The paper focuses to six park conservation projects in Helsinki, Finland, which occurred during the years 1985-2000. The main research materials are policy protocols, statements, plan reports and half structured interviews with main actors in the planning processes. The main question is what kind of cultural indicators of park heritage could be defined in terms of PSR–model in these park conservation and heritage discourses.

8.Olympics legacy: The London Olympics 2012
Gülþen Güler, Robert Holden
Pages 58 - 73
The reasons for proposing a London 2012 bid are outlined in the light of London city planning over the past sixty years. The processes influencing the bid for the London 2012 Olympics are investigated in respect of the lessons from Barcelona and Sydney. The role of environmental and landscape improvement is examined and the importance of legacy is described and analysed. The cost of Olympiads since Sydney 2000 are described and compared. Then progress of the London 2012 Olympics development is described relative to regeneration of East London. Finally the effects of current proposals to cut back the costs of the 2012 Olympics are considered. Olympic Games play significant roles in host city’s economy as well as other outcomes such as tourism, culture, unemployment, infrastructure. However the economy can never describe the whole picture of Olympic Games’ gainnings, it is one of the most significant sign before, during and after the event. All of the expenditures have different values at different legacy levels. Although post election budget cut-backs in the United Kingdom have placed a question mark on the costs; the proposed urban legacy make the city beautiful and London East End livable.

9.Ways to sustainable brownfield regeneration in Istanbul
Ayçim Türer Baþkaya
Pages 74 - 88
This study focuses on the brownfield sites owned by governmental agencies in Istanbul. It attempts to prepare an inventory for these under-utilized sites in order to explore ways to sustainable brownfield regeneration.

This study utilizes GIS technology for the dispersion and classification of brownfield sites. Besides the GIS studies, existing scholarly and government literatures are used for gathering information on the development of brownfield regeneration in Istanbul and the factors effective on the current regeneration trends.

Today, some obstacles hinder the regeneration process in Istanbul such as indefinite policies, uncertainty about legal liability, difficulty to estimate capital costs, absence of a consistent regeneration framework, insufficient practical knowledge, absence of a city-wide database system for brownfields, absence of some plans within the planning hierarchy, public opposition, difficulty to combine collective studies and competition from greenfields. This study identifies ways to overcome these obstacles and to gain sustainable brownfield regeneration for the benefit of Istanbul megacity. These ways are collected under 6 main categories as contamination related, political – institutional, legal, economic, plan-design based and communal issues. By following these ways, sustainable brownfield regeneration can be gained in Istanbul.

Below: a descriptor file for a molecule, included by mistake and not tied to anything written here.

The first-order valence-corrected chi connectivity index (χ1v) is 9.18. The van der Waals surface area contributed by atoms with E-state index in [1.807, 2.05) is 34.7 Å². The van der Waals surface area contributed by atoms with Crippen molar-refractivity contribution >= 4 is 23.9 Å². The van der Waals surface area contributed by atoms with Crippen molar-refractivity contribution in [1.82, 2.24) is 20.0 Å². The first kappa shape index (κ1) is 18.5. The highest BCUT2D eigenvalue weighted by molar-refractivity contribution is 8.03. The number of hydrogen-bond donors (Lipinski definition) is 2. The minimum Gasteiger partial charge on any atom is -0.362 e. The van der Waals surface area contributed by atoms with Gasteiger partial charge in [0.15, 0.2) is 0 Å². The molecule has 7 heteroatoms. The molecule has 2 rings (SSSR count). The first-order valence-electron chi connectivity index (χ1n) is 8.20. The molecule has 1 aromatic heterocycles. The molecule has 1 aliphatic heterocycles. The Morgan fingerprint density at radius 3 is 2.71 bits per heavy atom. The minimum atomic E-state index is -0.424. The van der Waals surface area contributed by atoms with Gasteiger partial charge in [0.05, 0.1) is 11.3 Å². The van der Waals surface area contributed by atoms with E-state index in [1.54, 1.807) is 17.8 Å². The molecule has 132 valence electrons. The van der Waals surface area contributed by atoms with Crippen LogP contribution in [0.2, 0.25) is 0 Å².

10.Balfour community forest: linking forest use and management through public participation in Israel
Heike Kaiser
Pages 89 - 105
Community Forests play an important role within the urban green space. Such forests represent nature close to where people live, offer unique recreational settings, and provide special educational environments, e.g. for children and people with special needs. The objective of this article is to link recreational forest use and management by elaborating a sustainable development concept for a peri-urban forest and by showing approaches of how local communities can participate in the processes of planning, designing, establishing, and managing their forest.

This article contributes the example of the participatory development concept for Balfour Forest. The area is located in northern Israel, and it is part of a replanted forest network around Nazareth. It constitutes a cultural landscape that origins from the 20th century, representing the unique legacy of forestation efforts in Israel, with some plantings dating back as far as the British Mandate Period.

The case of the Balfour Community Forest is presented and approaches to shaping peri-urban forests according to the (ever changing) preferences and needs of local urban societies are discussed. Such approaches imply that peri-urban forests are managed on the basis of differing local needs and use preferences in order to become sustainable cultural landscapes.

11.Understanding the spatial and historical characteristics of agricultural landscapes in Istanbul
Bahar Baþer, Hayriye Eþbah Tunçay
Pages 106 - 120